Surgeons need to be familiar with depth perception and 2D–3D visuospatial understanding, since laparoscopy utilizes an indirect view. However, it remains to be determined if the learning of psychomotor and visuospatial skills simultaneously is optimal, as in a box trainer. Learning these two skills separately and sequentially may offer a more effective training alternative that reduces the learning or teaching time for trainees and mentors respectively. This would lower the workload of tutors and the learning curve of trainees, and save limited time and resources in a training center. Therefore, we aim to explore whether sequential learning with a transparent shoebox, where one learns the psychomotor movements, followed by training on a box trainer with the indirect laparoscopic view, expedites the learning of the surgical C-loop technique in comparison to training solely on a box trainer with the indirect laparoscopic view, where one learns the psychomotor and visuospatial skills simultaneously.
The primary goal of this study is to identify if students in group 1, who learn the surgical C-loop technique using a transparent shoebox before using a box trainer with laparoscopic view, have a shorter learning curve than students in group 2, who learn the technique using solely a box trainer with laparoscopic view (Fig. 1). Secondary endpoints include number of attempts taken to gain proficiency, and examining procedural and knot quality subscore differences. In subgroup analyses we will separately explore possible gender differences and influence of previous video game experience on training time, number of attempts needed to reach proficiency and knot quality respectively.
This is a registered prospective, single-center, two-arm, parallel group randomized controlled trial.
Setting and participants
This study is conducted in the MIS training center of Heidelberg University Hospital’s Department of General, Visceral, and Transplantation Surgery. It offers a voluntary laparoscopic training course to medical students. Training tutors are specially trained medical students (n = 4) at Heidelberg University, non-blinded to the training groups, who receive a standardized rater training prior to the beginning of data collection.
Inclusion and exclusion criteria
The inclusion criterion mandates that participants are medical students in their clinical years (third to sixth year) at Heidelberg University. Exclusion criteria include students who have previously participated in a laparoscopic training course of more than 2 hours duration or who had training in laparoscopic surgery in the OR.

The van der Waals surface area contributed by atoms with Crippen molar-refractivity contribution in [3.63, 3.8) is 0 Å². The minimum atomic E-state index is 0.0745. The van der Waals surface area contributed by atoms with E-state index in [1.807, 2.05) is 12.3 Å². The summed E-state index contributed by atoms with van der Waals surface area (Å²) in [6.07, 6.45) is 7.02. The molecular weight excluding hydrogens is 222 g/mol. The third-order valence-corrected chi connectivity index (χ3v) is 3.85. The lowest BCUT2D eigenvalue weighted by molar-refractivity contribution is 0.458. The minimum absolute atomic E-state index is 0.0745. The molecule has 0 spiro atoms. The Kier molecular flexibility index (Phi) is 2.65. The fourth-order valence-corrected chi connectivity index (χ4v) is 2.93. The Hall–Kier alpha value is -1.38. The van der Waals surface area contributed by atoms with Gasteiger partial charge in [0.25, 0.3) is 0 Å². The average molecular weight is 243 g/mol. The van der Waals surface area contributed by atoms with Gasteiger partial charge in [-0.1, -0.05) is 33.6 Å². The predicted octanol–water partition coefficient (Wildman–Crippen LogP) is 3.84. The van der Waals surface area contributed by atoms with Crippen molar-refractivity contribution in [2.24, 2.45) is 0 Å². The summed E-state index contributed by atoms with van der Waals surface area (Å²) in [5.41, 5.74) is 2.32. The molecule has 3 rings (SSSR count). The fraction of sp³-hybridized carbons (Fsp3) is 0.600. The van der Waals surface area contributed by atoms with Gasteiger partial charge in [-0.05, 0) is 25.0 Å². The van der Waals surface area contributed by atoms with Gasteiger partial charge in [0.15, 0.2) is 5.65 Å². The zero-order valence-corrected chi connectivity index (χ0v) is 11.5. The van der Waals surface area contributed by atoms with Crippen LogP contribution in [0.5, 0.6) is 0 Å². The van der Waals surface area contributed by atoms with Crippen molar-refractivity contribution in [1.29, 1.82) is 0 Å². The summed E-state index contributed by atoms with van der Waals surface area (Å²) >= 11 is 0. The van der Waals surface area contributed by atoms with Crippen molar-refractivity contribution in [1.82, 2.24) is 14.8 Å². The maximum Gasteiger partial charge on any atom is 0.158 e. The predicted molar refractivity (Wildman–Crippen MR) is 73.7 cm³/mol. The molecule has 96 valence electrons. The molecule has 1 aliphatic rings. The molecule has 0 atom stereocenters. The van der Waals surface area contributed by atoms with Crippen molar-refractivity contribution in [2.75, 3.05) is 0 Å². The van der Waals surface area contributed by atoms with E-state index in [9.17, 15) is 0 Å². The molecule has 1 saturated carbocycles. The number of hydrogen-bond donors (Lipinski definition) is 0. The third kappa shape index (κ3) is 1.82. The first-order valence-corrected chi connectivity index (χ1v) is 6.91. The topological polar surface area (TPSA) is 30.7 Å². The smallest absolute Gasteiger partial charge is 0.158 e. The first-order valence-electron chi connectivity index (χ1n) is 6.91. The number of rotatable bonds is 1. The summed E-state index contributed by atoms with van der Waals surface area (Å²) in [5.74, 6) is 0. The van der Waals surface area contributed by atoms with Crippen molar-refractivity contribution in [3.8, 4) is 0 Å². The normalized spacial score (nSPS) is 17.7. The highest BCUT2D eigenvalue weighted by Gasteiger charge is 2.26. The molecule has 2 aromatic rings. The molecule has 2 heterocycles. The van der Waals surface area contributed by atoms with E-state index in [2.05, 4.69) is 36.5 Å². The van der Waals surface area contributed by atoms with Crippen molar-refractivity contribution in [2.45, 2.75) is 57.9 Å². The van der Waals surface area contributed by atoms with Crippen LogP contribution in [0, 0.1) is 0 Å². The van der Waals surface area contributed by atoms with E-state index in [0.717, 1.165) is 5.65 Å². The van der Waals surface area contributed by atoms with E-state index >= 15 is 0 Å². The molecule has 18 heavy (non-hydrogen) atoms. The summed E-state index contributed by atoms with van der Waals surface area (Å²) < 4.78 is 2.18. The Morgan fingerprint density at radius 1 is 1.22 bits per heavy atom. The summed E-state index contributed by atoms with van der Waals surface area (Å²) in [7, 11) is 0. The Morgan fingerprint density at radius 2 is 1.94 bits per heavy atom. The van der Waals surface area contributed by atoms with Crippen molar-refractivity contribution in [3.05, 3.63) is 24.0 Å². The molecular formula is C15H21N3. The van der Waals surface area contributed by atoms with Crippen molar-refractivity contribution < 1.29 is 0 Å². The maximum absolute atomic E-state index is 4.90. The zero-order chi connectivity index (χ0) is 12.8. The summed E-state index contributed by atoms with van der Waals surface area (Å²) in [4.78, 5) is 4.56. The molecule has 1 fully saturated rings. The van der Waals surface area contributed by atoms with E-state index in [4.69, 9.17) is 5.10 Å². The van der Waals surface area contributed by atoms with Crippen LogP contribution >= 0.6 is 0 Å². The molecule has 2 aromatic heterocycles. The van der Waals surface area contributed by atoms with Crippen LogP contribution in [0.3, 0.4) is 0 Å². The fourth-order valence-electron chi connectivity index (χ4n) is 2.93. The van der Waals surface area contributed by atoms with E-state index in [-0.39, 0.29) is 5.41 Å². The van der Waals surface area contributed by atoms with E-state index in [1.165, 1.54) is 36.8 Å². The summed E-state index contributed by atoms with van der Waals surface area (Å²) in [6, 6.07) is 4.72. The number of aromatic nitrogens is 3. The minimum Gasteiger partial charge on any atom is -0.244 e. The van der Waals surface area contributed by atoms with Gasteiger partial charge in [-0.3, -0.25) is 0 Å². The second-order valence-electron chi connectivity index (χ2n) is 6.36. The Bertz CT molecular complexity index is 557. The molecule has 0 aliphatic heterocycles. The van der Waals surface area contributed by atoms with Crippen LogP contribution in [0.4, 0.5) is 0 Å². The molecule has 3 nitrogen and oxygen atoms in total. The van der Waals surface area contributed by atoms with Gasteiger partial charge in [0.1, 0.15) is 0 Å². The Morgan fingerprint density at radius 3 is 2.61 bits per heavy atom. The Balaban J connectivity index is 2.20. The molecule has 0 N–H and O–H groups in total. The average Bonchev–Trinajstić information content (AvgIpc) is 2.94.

Video introduction to laparoscopic suturing and knot tying
All students receive a standardized video-based introduction to the suturing and knot tying technique at the start of the study. Students may refer to this video throughout the course of their participation.
Introduction to the training modalities in the training center
Trained student tutors provide a standardized introduction for the box trainer, shoebox, and laparoscopic instruments, as well as instructions for their use. Students can, therefore, familiarize themselves with the training modalities, workspace, and terminology prior to the induction of their training.
Participants are randomly allocated to either the sequential learning group (group 1) or control group (group 2) in a 1:1 ratio. The randomization of subjects is performed by an employee otherwise not involved in the study using sealed envelopes labeled by block. Trainees are allocated to groups without stratification by gender or gaming experience. Although this study would benefit from a 1:1 ratio of men to women, this cannot be mandated since the data is collected through participation in a university elective course which is offered on a first-come-first-serve basis. Consequentially, we cannot explore outcome differences in heterogeneous or homogeneous groups, e.g., male-female, male-male, female-female, in a standardized manner; there may be an influencing factor that stems from the communication dynamic, previous experience of a partner, etc. We aim to explore these differences by comparing outcomes between pair group subgroup analysis following data acquisition. An employee of the Department of Medical Biometry at Heidelberg University, who is otherwise not involved with the training, tests, or data collection from the present study, assigned block randomization.